Almost providentially, the sound system at Trincas starts playing Yesterday as Usha Uthup walks in. Today, though, all her troubles seem here to stay. She is running an hour late for all her appointments; the traffic has unnerved her further and her mobile phone won’t stop ringing. “Why can’t I be left alone?” she bristles under her breath.
It’s a question that is easier asked than answered. Everybody wants a piece of Uthup—arguably Indian’s pioneering pop singer, whose career in popdom and Bollywood playback now spans exactly 40 years; and Kolkata’s claim on her was reiterated almost physically by Uthup herself when she publicly started wearing a jumbo bindi styled on the initial letter of Kolkata’s Bengali spelling.
During lunch hour, Trincas is only half full. The place where Uthup first made her mark as a “nightclub singer”—a title she is proud to claim—visibly eases the tension in her as she settles down with a coffee, drinking purposefully from the plate. “This is distinctly Trincas, click this!” she urges the photographer between sips. “Trincas taught me to hurry,” she says—one of the many lessons learnt there.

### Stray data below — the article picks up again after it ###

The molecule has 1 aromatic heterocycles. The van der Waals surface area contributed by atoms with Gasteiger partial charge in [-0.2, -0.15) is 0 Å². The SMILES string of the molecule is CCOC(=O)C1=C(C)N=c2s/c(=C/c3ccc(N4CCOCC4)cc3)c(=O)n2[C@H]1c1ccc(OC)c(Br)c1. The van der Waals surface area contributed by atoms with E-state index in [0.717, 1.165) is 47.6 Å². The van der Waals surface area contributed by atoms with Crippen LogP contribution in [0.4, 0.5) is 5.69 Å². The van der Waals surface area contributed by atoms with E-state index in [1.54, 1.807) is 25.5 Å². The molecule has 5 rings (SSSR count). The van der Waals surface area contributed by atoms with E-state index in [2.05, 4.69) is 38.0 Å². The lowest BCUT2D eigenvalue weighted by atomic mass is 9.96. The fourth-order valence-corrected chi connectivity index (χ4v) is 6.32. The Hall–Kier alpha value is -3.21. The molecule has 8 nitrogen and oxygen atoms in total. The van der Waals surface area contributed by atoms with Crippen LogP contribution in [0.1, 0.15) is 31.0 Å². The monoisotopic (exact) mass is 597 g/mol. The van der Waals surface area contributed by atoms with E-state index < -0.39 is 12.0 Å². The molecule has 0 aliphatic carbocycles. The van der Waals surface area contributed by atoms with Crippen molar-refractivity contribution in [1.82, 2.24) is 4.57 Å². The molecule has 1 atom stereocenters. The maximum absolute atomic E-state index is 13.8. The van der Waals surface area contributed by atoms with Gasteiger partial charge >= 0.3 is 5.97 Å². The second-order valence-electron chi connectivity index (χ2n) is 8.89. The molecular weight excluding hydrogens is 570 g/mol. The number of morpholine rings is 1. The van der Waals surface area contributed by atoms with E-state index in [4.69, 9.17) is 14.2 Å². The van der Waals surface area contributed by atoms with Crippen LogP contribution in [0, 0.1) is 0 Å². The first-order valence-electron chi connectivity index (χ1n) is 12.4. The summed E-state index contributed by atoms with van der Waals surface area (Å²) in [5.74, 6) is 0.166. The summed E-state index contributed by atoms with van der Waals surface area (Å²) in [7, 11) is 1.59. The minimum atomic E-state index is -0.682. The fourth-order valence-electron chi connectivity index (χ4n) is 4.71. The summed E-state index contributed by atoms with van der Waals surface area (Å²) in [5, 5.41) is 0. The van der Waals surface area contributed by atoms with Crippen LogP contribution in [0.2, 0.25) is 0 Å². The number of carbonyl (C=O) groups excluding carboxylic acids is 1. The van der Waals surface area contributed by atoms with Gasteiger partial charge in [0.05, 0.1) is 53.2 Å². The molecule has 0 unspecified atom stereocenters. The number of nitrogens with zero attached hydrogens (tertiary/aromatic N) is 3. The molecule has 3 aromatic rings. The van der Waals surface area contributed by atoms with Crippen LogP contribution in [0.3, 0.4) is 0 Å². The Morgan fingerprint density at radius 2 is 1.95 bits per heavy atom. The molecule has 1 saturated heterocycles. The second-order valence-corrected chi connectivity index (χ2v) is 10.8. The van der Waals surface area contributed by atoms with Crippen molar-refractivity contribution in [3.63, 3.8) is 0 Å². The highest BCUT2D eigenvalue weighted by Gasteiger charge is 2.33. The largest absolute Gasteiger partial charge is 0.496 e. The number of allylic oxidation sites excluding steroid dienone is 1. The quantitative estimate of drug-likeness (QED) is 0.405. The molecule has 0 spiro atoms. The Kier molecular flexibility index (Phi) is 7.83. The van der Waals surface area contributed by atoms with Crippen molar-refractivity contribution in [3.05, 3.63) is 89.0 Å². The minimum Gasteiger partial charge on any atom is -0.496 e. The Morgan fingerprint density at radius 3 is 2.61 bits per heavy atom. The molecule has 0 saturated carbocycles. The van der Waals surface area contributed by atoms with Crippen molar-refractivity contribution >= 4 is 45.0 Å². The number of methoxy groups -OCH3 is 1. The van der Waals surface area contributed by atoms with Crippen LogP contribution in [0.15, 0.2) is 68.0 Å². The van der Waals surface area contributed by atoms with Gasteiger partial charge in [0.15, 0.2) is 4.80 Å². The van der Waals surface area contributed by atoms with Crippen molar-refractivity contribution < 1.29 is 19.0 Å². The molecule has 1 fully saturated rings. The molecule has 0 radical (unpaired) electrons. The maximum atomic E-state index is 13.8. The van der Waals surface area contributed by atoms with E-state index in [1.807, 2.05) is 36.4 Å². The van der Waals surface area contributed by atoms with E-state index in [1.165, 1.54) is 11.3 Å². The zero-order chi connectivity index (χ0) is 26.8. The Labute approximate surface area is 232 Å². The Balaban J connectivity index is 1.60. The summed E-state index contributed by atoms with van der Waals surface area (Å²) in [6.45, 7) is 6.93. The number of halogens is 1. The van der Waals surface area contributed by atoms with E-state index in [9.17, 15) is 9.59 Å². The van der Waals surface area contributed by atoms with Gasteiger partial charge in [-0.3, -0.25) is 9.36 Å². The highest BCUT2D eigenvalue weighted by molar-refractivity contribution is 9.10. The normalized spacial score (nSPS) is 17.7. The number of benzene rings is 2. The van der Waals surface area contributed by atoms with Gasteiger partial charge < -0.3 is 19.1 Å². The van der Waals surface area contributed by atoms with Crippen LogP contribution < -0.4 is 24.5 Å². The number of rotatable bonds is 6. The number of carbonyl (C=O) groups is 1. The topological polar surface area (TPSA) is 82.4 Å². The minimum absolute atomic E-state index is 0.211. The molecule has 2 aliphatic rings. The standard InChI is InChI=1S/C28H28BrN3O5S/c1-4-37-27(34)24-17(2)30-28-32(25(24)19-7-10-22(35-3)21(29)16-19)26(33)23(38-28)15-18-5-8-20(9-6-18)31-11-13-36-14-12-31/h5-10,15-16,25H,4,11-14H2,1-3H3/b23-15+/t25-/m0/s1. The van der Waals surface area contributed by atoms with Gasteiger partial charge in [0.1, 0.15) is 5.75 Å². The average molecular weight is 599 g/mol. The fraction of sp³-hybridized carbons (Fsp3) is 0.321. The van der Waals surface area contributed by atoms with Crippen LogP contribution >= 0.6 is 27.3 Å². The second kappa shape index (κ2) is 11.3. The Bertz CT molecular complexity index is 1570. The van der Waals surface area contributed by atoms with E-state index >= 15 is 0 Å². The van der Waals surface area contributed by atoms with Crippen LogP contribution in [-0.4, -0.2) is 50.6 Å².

Old world: (above) Uthup met her husband for the first time at Trincas; and the restaurant in the mid-1970s when film stars used to frequent it. Indranil Bhoumik / Mint
There are Park Street old-timers who maintain that Trincas existed as an unassuming corner deli before the 50 years that the restaurant is currently commemorating. But all agree that it is only in these five decades that Trincas—under the stewardship of two friends, Ellis Joshua and Om Prakash Puri (the Puris continue to run it)—became the original home of live pop music in India, only to fall from grace when the Naxalite movement, the exodus of corporate houses and the Anglo-Indian community from the city, a higher entertainment tax regime and changing cultural morality teamed up to dent its fortunes. “But we never stopped having live music here,” says Shashi Puri who, along with her husband Deepak and son Anand, runs Trincas these days. “Not even for a single day over all these years,” she reiterates.